City of Murals

February 12, 2024

Home to more than 4,000 murals, Philadelphia is known as the “Mural Capital of the World.” What started as an anti-graffiti program in 1984, Mural Arts Philadelphia is now the nation’s largest public art program and has grown into an international leader. The program has activated some of Philadelphia’s most unassuming locations with community-based public art.

Mural Arts Philadelphia is also part of a larger campaign by the city to repurpose public spaces and create positive dialogue in communities. Residents are often involved in the development of Philadelphia murals. Visitors can see these colorful creations on guided and self-guided tours provided by Mural Arts.

New Murals

Mural Arts Philadelphia commissions up to 100 public art projects every year. In 2023, artists painted new murals in various Philadelphia neighborhoods including Kensington, Northern Liberties, and the Gayborhood. Among these new murals are “Finally on 13th,” honoring the city’s rich Ballroom culture. “Literacy Loop” is a 10,000 square foot ground mural at Farrell Elementary School designed to increase literacy skills through playful learning.

Murals Close to the Pennsylvania Convention Center

In Philadelphia for a convention? You don’t need to travel far to get your art fix. Some of Philadelphia’s most iconic murals can be found around the Pennsylvania Convention Center in Center City. “The Past Supporting the Future” features small paper cranes transforming into a large living crane taking flight. The mural represents Philadelphia’s Chinatown and its growth and future. While, “Water Gives Life” depicts wildflowers representing the connection between Philadelphia’s rivers and local flora.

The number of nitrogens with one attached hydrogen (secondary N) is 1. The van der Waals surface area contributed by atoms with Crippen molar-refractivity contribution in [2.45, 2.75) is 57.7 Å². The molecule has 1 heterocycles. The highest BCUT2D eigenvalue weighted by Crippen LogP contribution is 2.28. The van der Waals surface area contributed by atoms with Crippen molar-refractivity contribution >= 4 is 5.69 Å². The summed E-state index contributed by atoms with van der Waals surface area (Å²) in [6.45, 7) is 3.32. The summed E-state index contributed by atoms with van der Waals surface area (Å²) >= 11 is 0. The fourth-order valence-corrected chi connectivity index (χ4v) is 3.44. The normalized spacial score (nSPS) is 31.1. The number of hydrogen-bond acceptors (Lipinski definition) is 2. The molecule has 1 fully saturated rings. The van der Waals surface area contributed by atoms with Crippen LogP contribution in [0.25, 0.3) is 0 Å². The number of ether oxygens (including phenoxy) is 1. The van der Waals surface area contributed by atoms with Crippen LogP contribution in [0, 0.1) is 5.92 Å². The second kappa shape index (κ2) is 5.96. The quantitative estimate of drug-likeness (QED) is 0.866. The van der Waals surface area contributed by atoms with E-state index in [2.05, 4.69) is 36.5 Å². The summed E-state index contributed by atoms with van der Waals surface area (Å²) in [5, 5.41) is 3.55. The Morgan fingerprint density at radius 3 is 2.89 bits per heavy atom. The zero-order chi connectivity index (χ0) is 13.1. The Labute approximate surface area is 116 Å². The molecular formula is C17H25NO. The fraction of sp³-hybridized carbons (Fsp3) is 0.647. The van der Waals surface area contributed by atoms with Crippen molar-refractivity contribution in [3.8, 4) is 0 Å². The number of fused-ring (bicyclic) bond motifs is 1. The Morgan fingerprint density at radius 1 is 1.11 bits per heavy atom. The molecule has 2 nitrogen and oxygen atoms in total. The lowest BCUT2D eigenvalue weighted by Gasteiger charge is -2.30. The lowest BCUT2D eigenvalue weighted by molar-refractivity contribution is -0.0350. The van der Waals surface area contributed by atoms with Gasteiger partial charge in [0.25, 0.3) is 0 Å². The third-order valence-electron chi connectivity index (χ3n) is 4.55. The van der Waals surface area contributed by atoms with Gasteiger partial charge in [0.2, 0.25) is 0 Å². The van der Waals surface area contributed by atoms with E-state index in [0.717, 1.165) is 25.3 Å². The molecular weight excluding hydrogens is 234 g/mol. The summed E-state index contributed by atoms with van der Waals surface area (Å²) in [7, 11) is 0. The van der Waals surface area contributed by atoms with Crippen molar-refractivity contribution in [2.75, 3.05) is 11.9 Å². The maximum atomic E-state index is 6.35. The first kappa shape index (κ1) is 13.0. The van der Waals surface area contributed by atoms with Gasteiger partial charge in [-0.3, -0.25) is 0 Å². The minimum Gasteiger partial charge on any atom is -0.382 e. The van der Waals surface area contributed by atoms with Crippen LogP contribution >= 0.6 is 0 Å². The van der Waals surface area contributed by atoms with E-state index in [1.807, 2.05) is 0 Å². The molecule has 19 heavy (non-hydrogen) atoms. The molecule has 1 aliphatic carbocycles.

Sports Murals

If there’s one thing Philadelphians are passionate about, it’s their sports teams. Therefore, murals honoring the boldest Philadelphia legends can be found throughout the city. These murals include depictions of the World Series winning Phillies teams, the 2018 Eagles, and legacy Sixers like Dr. J and Allen Iverson.

Murals Highlighting Diversity

Many of the city’s murals are dedicated to Philadelphia’s diverse citizens. Including “Colorful Legacy,” a vibrant mural in West Philadelphia that raises awareness of the challenges that men and boys of color face. While “Pride and Progress” depicts a gay pride festival on the William Way LGBT Community Center in Center City.

Portrait Murals

Many of Philadelphia’s most prominent and influential citizens have also been honored with murals. In Center City, a mural honors Edmund Bacon, the city planner responsible for LOVE Park and protecting historical homes. “The Father of Modern Philadelphia” depicts Bacon gazing down at the streets and passersby below. In North Philadelphia, “Why We Love Coltrane” represents musician John Coltrane and his impact on Philadelphia’s jazz music scene. This is the second mural created in his memory.

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